Hong Kong’s Central Bank Warns Against Bitcoin in Wake of Ponzi Scheme

The Hong Kong Monetary Authority warned public against investing in digital currencies amid local media reports that a bitcoin exchange had run off with $387M in client funds.

Photo: Bernard Spragg. NZ/Flickr

Photo: Bernard Spragg. NZ/Flickr

The Hong Kong Monetary Authority (HKMA) has recently issued a statement to remind the public to be aware of the risks associated with Bitcoin.

“The HKMA has repeatedly reminded the public through the media about the risks involved in Bitcoin trading. We would like to reiterate that Bitcoin is not a legal tender but a virtual “commodity”. As Bitcoin does not have any backing – either in physical form or from the issuer – and its pricing is highly volatile, it does not qualify as a means of payment or electronic money,” read the statement.

The statement has probably been issued in the wake of recent fraud allegations against a Chinese Bitcoin investment company MyCoin.

“Regarding media enquiries about reports filed to the Police concerning a Bitcoin company, the Hong Kong Monetary Authority responds as follows:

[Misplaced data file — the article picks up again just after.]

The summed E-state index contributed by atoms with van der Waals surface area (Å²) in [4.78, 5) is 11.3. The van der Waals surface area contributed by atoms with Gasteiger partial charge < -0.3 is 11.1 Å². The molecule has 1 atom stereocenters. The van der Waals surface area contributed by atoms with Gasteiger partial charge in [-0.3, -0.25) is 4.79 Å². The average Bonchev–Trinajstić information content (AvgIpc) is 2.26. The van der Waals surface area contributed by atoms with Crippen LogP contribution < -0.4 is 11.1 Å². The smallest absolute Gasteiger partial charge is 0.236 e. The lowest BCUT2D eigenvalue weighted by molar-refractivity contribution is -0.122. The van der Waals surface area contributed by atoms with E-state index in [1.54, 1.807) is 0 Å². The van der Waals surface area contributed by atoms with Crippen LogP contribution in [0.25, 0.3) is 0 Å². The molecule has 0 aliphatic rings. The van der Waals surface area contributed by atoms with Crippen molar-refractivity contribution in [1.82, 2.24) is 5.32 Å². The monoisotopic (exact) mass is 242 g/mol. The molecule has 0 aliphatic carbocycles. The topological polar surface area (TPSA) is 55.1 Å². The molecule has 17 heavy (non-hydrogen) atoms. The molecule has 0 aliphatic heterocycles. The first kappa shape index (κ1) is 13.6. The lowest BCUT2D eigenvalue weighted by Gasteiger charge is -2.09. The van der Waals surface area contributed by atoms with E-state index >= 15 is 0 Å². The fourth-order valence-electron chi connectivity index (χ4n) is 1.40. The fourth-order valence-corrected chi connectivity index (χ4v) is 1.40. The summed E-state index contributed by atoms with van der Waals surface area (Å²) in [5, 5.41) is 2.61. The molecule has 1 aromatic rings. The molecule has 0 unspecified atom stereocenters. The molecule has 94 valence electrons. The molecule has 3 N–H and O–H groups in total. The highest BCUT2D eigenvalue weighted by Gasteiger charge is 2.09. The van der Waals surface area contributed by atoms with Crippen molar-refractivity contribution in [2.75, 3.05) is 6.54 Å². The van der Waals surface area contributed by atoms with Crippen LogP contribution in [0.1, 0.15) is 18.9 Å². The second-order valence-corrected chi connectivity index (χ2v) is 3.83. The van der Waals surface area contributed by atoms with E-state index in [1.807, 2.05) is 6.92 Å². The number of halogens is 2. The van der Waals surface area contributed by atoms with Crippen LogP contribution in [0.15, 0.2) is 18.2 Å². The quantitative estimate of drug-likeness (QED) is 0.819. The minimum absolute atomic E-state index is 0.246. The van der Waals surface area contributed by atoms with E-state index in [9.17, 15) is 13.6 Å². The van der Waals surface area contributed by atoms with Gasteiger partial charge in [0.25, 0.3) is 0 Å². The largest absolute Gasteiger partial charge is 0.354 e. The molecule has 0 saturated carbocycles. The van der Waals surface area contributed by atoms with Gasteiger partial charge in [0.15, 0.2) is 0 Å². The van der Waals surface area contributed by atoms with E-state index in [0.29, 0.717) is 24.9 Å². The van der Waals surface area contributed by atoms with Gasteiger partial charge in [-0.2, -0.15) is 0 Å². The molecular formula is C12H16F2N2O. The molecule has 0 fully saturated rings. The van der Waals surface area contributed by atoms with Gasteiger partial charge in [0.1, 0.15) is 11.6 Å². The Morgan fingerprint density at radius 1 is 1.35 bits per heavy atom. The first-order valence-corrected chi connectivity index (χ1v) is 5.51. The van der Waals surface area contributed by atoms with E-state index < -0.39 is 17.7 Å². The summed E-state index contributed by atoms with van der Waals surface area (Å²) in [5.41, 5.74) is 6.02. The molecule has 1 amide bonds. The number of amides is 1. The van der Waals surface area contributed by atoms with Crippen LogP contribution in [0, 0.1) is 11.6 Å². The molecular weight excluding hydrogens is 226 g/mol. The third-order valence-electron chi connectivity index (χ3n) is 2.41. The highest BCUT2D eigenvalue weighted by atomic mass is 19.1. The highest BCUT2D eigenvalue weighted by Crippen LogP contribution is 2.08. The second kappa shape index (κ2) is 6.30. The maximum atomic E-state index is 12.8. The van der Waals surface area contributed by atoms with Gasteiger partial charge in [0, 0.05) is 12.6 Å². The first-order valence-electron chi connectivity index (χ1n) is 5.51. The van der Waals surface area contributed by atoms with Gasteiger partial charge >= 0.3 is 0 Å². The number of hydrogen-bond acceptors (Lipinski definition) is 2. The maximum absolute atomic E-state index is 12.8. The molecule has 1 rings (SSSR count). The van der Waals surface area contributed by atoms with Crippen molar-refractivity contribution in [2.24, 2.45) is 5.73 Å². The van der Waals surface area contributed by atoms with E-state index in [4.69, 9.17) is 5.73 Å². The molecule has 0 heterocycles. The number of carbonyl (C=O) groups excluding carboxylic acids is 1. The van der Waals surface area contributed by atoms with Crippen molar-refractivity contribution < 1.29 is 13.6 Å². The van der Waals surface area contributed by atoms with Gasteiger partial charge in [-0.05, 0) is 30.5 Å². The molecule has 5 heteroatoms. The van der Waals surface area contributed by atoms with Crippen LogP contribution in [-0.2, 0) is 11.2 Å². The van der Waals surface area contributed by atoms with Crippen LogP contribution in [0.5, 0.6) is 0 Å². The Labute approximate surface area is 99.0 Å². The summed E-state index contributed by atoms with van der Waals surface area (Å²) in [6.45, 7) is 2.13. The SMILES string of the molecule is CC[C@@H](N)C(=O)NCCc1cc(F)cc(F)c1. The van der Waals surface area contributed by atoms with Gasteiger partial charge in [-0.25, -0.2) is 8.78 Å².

We noticed that people affected have reported their cases to the Police and the incident may involve fraud or pyramid schemes. The HKMA does not comment on the specific case.”

Looking back, MyCoin disappeared with $387M of investors’ funds. It had allegedly been running an illegal pyramid scheme and unexpectedly closed last month. About 3,000 local investors signed up for the promise of a HK$1 million (US$129,000) return on HK$400,000 (US$52,000) bitcoin mining contracts.

“Mycoin was offering its customers to invest in mining contracts, promising them 300 percent year-on-year profits. It is really a basic case of Ponzi scheme, exactly like what Madoff had done for years in the US with more classical investments,” explained Aurélien Menant, founder of Hong Kong bitcoin exchange Gatecoin. “Investors were supposed to buy shares in mining rigs, and therefore get a proportional share of the returns of the mining activity.”

South China Morning Post (SCBP) reported that in December, the company changed its trading rules, prohibiting investors to cash in all their bitcoins unless they manage to find more clients. Only a trading account on the company’s trading platform was provided to all the customers of MyCoin.hk, even though there were not any written documents or receipts.

Furthermore, SCMP said that MyCoin did not pay according to the full bitcoin price, now valuing it at only HK$20 per unit compared to the international bitcoin price of around HK$1,770 (US$228) today.

The company’s scheme looks very similar to the one of GBL, a bitcoin exchange also based in Hong Kong that escaped in November 2013 with about US$4.1 billion of investors’ money.

“Bitcoin and other similar virtual commodities are not regulated by the HKMA. Given the highly speculative nature of Bitcoin, we would like to remind the public to exercise extra caution when considering making transactions or investments with Bitcoin,” said an HKMA spokesperson.

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